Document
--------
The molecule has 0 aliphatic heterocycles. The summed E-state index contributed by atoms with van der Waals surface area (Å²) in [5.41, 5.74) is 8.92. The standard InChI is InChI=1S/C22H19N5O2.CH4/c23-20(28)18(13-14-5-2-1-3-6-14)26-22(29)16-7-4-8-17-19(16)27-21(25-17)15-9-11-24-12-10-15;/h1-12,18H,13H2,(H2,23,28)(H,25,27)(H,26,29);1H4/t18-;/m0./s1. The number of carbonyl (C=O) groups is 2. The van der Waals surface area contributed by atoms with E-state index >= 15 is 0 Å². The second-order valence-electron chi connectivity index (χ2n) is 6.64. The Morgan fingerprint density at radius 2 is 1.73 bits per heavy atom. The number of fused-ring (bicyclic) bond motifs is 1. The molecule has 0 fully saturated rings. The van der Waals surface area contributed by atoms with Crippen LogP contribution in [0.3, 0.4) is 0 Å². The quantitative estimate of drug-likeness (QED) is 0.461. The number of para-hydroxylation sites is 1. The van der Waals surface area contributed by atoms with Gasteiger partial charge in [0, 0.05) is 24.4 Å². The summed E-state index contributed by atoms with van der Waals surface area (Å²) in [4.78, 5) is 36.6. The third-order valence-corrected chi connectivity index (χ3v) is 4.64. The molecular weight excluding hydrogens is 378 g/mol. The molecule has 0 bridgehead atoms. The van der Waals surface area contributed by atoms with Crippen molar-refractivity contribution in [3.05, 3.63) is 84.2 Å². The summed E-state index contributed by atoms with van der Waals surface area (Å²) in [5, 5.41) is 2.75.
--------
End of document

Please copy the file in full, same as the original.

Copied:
The molecule has 0 aliphatic heterocycles. The summed E-state index contributed by atoms with van der Waals surface area (Å²) in [5.41, 5.74) is 8.92. The standard InChI is InChI=1S/C22H19N5O2.CH4/c23-20(28)18(13-14-5-2-1-3-6-14)26-22(29)16-7-4-8-17-19(16)27-21(25-17)15-9-11-24-12-10-15;/h1-12,18H,13H2,(H2,23,28)(H,25,27)(H,26,29);1H4/t18-;/m0./s1. The number of carbonyl (C=O) groups is 2. The van der Waals surface area contributed by atoms with E-state index >= 15 is 0 Å². The second-order valence-electron chi connectivity index (χ2n) is 6.64. The Morgan fingerprint density at radius 2 is 1.73 bits per heavy atom. The number of fused-ring (bicyclic) bond motifs is 1. The molecule has 0 fully saturated rings. The van der Waals surface area contributed by atoms with Crippen LogP contribution in [0.3, 0.4) is 0 Å². The quantitative estimate of drug-likeness (QED) is 0.461. The number of para-hydroxylation sites is 1. The van der Waals surface area contributed by atoms with Gasteiger partial charge in [0, 0.05) is 24.4 Å². The summed E-state index contributed by atoms with van der Waals surface area (Å²) in [4.78, 5) is 36.6. The third-order valence-corrected chi connectivity index (χ3v) is 4.64. The molecular weight excluding hydrogens is 378 g/mol. The molecule has 0 bridgehead atoms. The van der Waals surface area contributed by atoms with Crippen molar-refractivity contribution in [3.05, 3.63) is 84.2 Å². The summed E-state index contributed by atoms with van der Waals surface area (Å²) in [5, 5.41) is 2.75.